Have you ever been on a call where three Chiefs, two engine companies, and a truck company all arrive on scene at the same time? And without any organized plan of attack, everyone just looks at one another to see what’s actually going on. Situations like this can cause a lot of frustration and lead to complications.
As company officers, we can have a large impact on how organized the call is from the start. Here are three ways how we, as company officers, can improve the management of a call.
#1 – Communicate with your crew and other apparatus.
On the way to the call, hand out assignments so everybody on the truck knows what they are responsible for, especially if your truck has already been given an assignment prior to your arrival.
If you are first-due, communicate what you need other apparatus to do and where you need them to be so that they can plan and execute on arrival. Even if you are the last due truck and you know that you will be the last apparatus to arrive, giving orders to the crew in your truck prior to arrival will keep the confusion in your crew down.
Another good practice is to listen to the radio reports from the first arriving trucks. This gives us a good idea of where the call is going and at what stage the call is in – all of which helps us plan for our arrival. Doing this also keeps unnecessary radio traffic to a minimum. Chief Rob Fling has a very good article on radio communications during a call.
#2 – Keep it simple!
Suppose there are eight apparatus sent to the same call, with only the first one, ours, directly in front of the call. The fact that there are seven trucks behind us will not negate the fact that as the officer on that front apparatus we should be giving Basic Incident Report (BIR) and issuing orders to the apparatus behind us based on what we see. Having the assumption that the second arriving truck will take care of it will only begin a chain reaction of everybody thinking somebody else is doing something.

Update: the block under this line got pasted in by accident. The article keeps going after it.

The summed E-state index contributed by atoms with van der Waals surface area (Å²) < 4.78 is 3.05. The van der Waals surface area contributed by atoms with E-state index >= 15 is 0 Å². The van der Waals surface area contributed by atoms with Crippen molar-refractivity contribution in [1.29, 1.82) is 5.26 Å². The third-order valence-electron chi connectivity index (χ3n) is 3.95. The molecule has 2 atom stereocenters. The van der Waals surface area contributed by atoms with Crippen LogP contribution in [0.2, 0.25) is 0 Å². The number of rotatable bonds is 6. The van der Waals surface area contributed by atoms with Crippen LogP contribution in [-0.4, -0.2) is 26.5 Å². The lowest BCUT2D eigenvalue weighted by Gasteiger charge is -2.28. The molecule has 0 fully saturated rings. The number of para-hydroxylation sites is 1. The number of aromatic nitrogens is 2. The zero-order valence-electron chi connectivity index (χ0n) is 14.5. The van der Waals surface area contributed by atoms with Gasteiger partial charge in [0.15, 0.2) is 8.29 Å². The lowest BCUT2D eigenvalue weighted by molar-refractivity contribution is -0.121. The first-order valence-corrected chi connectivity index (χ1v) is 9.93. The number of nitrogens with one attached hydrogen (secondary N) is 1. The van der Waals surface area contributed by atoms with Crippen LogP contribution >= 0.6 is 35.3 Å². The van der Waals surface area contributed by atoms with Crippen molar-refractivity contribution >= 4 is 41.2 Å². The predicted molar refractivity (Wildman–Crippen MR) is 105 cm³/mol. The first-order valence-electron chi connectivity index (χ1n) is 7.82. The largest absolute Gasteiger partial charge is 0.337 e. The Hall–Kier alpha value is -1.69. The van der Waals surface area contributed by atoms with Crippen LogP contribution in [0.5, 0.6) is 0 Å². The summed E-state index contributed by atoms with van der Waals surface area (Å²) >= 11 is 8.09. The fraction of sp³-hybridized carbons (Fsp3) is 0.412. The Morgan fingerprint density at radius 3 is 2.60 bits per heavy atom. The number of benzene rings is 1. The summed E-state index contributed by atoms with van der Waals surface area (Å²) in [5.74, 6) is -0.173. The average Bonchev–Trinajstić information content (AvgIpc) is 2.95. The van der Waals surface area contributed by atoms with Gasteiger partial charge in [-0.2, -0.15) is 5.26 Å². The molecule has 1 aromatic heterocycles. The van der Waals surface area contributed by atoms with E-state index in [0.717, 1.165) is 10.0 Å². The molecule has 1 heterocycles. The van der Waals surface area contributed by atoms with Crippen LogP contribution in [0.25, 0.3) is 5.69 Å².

Whether it’s a one-truck call or a ten, if we are the first apparatus in the line of apparatus responding, do what needs to be done. Keep it simple!
#3 – Train, and train often.
As in all aspects of firefighting, training is key. In this case, as officers we need to train on both the basic and complex parts of call management. As we all know, a call that starts out small has the potential to become something very large very quickly. By training on the ways to effectively manage the personnel and apparatus on a call, we significantly improve the odds of a good outcome. Table top exercises or computer-based simulations are great for this. And even though the training is geared towards the officer on the truck, it’s also great training for everybody on the crew!
Managing a call is not just a Chief’s responsibility. Often times we arrive quite a bit earlier than the responding Chief. The more ground work we lay down at the beginning of the call, the more successful the rest of the call will go!